LGBT and the Public Agenda: The troublesome future of the LGBT+ Matters
Actualizado: 15 abr 2021
Earlier this month in Colombia, a teenager (17-years old) called Luis, was victim of a homophobic attack. In this incident, Luis lost his arm (yes, his hand and forearm!) the aggressor used a machete and, in an anger, and hate-motivated act in the middle of a discussion, he attacked him with a machete. Thankfully, the assault did not end Luis' life. The attack was perpetrated because Luis tired of the bullying, name-calling, and homophobic references, faced his perpetrator and asked him to stop, this resulted in an unbalanced fight and in the tragic event.
The country is in shock. This event received all the media attention. I wonder if is because of the bizarre (a guy losing his arm in a fight) or because Colombia is really worried about the reflection of the fact that someone can just take a machete a mutilate other just because he is gay. Personally, as a Colombian I feel sad for Luis but also really embarrassed that such things happen.
Although there are laws against bullying, homophobia and discrimination in Colombia, the reality in places far from the capital (Bogota DC) is much more different. The gay-joke, the bullying and homophobia are so normalized in certain places, that when a teenager comes out and stands out in his school or neighbourhood, some people feel entitled to do the joke, the bullying, and far worse perform physical violence.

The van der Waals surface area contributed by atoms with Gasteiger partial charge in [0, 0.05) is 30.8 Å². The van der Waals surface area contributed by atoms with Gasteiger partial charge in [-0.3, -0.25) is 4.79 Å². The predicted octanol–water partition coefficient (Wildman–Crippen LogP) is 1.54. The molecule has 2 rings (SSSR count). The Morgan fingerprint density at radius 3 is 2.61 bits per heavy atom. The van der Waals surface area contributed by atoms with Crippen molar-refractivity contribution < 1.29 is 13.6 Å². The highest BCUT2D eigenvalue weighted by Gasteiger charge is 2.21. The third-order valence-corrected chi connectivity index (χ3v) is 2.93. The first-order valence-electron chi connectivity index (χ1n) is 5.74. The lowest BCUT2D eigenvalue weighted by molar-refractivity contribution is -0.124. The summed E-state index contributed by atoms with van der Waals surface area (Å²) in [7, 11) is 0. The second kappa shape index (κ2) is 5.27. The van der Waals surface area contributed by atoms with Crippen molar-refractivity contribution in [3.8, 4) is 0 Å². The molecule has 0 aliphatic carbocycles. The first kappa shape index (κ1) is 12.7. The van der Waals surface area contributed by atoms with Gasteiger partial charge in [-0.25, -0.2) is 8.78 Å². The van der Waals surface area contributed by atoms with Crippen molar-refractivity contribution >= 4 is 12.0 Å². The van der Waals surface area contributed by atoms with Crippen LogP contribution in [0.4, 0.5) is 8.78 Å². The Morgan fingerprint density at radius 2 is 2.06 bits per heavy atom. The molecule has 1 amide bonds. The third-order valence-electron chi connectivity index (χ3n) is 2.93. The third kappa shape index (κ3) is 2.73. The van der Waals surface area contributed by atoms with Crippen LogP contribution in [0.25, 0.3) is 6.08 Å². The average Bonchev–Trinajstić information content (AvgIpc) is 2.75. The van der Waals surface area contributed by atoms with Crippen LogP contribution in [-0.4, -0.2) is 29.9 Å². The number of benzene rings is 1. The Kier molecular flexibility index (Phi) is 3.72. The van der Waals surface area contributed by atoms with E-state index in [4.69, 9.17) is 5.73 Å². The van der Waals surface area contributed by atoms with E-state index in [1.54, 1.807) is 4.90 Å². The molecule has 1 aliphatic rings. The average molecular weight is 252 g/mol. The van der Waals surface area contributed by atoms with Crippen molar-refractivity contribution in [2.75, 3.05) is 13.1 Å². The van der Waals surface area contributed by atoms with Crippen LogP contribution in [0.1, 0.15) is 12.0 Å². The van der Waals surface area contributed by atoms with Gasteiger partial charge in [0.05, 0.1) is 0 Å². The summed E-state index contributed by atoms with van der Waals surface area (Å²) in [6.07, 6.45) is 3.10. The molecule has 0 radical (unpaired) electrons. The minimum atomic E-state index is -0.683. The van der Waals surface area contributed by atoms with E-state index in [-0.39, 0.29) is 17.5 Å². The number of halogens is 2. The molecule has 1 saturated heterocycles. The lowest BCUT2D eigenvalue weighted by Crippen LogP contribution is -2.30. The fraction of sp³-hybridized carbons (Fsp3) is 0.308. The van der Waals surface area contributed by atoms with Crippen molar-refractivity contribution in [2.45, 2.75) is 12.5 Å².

As a society, we need to stop the normalization of certain attitudes towards homophobia, bullying and physical violence. We need to first highlight that putting the LGBT+ and other minorities in the public agenda is core, to help understand in a highly catholic and evangelical country, that LGBT+ people are at risk (as well as other minorities in Colombia). And the picture will not look great ahead because of the challenges and the priorities placed by COVID-19.
In Colombia, according to unofficial estimations, there are more than three million people considered as LGBT+. This is a considerably high number of people, that represent purchasing power and electoral votes. However, the country as well as other countries in Latin America, are dominated by an agenda that does not acknowledges the enormous potential of this LGBT+ community, to build-up a country, and to make of this community an active part of society to the re-construction of a country that has been hardly hit by the effects of an internal armed conflict, amongst many other challenges that Colombia has overcome.